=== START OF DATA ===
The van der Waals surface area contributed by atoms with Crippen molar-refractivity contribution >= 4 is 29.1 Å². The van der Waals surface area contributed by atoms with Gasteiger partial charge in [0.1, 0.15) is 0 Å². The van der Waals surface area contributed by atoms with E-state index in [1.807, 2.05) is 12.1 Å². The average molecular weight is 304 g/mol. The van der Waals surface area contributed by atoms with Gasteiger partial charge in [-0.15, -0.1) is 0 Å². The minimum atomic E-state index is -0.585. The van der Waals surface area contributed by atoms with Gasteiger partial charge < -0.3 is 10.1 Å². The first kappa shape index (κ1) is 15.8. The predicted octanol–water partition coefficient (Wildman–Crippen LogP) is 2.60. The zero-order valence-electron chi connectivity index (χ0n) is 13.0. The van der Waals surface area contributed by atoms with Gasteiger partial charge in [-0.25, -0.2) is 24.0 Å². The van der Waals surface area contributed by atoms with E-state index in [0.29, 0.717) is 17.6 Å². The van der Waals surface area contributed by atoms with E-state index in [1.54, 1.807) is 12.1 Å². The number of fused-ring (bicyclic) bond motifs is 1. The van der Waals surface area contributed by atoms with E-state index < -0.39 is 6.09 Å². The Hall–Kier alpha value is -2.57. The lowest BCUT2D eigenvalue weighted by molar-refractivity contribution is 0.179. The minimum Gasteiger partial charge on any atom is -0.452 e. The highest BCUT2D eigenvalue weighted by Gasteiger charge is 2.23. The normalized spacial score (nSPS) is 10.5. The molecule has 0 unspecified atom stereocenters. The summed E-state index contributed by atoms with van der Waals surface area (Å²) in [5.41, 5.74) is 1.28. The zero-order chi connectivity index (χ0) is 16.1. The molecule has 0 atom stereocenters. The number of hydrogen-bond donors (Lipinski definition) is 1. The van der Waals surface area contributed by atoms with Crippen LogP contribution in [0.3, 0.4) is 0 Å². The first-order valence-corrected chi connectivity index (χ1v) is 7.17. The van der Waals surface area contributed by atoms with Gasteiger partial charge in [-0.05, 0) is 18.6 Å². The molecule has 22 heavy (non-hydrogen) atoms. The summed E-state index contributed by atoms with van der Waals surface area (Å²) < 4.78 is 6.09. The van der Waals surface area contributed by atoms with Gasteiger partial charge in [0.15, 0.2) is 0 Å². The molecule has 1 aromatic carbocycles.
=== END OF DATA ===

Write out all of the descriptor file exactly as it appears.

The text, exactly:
The van der Waals surface area contributed by atoms with Crippen molar-refractivity contribution >= 4 is 29.1 Å². The van der Waals surface area contributed by atoms with Gasteiger partial charge in [0.1, 0.15) is 0 Å². The van der Waals surface area contributed by atoms with E-state index in [1.807, 2.05) is 12.1 Å². The average molecular weight is 304 g/mol. The van der Waals surface area contributed by atoms with Gasteiger partial charge in [-0.15, -0.1) is 0 Å². The minimum atomic E-state index is -0.585. The van der Waals surface area contributed by atoms with Gasteiger partial charge < -0.3 is 10.1 Å². The first kappa shape index (κ1) is 15.8. The predicted octanol–water partition coefficient (Wildman–Crippen LogP) is 2.60. The zero-order valence-electron chi connectivity index (χ0n) is 13.0. The van der Waals surface area contributed by atoms with Gasteiger partial charge in [-0.25, -0.2) is 24.0 Å². The van der Waals surface area contributed by atoms with E-state index in [0.29, 0.717) is 17.6 Å². The van der Waals surface area contributed by atoms with E-state index in [1.54, 1.807) is 12.1 Å². The number of fused-ring (bicyclic) bond motifs is 1. The van der Waals surface area contributed by atoms with E-state index < -0.39 is 6.09 Å². The Hall–Kier alpha value is -2.57. The lowest BCUT2D eigenvalue weighted by molar-refractivity contribution is 0.179. The minimum Gasteiger partial charge on any atom is -0.452 e. The highest BCUT2D eigenvalue weighted by Gasteiger charge is 2.23. The normalized spacial score (nSPS) is 10.5. The molecule has 0 unspecified atom stereocenters. The summed E-state index contributed by atoms with van der Waals surface area (Å²) in [5.41, 5.74) is 1.28. The zero-order chi connectivity index (χ0) is 16.1. The molecule has 0 atom stereocenters. The number of hydrogen-bond donors (Lipinski definition) is 1. The van der Waals surface area contributed by atoms with Crippen LogP contribution in [0.3, 0.4) is 0 Å². The first-order valence-corrected chi connectivity index (χ1v) is 7.17. The van der Waals surface area contributed by atoms with Gasteiger partial charge in [-0.05, 0) is 18.6 Å². The molecule has 22 heavy (non-hydrogen) atoms. The summed E-state index contributed by atoms with van der Waals surface area (Å²) < 4.78 is 6.09. The van der Waals surface area contributed by atoms with Gasteiger partial charge in [0.15, 0.2) is 0 Å². The molecule has 1 aromatic carbocycles.